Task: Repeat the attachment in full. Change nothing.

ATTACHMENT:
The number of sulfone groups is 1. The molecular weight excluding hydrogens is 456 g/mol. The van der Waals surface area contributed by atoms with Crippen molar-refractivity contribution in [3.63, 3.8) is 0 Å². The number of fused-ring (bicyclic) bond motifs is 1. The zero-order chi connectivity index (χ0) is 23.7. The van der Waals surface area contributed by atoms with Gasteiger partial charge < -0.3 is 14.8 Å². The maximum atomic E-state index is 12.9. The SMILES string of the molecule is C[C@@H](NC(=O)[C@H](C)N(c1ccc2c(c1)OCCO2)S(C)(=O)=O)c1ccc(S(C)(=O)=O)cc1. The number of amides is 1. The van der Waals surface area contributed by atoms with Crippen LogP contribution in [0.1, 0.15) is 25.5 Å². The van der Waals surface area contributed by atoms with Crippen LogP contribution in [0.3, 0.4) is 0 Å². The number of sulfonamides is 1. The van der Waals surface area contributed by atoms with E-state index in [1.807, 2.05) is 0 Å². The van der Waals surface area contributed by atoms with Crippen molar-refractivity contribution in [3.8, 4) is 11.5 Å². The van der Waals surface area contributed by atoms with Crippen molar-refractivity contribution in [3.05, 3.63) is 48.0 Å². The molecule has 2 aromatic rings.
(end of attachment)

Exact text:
The number of sulfone groups is 1. The molecular weight excluding hydrogens is 456 g/mol. The van der Waals surface area contributed by atoms with Crippen molar-refractivity contribution in [3.63, 3.8) is 0 Å². The number of fused-ring (bicyclic) bond motifs is 1. The zero-order chi connectivity index (χ0) is 23.7. The van der Waals surface area contributed by atoms with Gasteiger partial charge < -0.3 is 14.8 Å². The maximum atomic E-state index is 12.9. The SMILES string of the molecule is C[C@@H](NC(=O)[C@H](C)N(c1ccc2c(c1)OCCO2)S(C)(=O)=O)c1ccc(S(C)(=O)=O)cc1. The number of amides is 1. The van der Waals surface area contributed by atoms with Crippen LogP contribution in [0.1, 0.15) is 25.5 Å². The van der Waals surface area contributed by atoms with Crippen LogP contribution in [0.3, 0.4) is 0 Å². The number of sulfonamides is 1. The van der Waals surface area contributed by atoms with E-state index in [1.807, 2.05) is 0 Å². The van der Waals surface area contributed by atoms with Crippen molar-refractivity contribution in [3.8, 4) is 11.5 Å². The van der Waals surface area contributed by atoms with Crippen molar-refractivity contribution in [3.05, 3.63) is 48.0 Å². The molecule has 2 aromatic rings.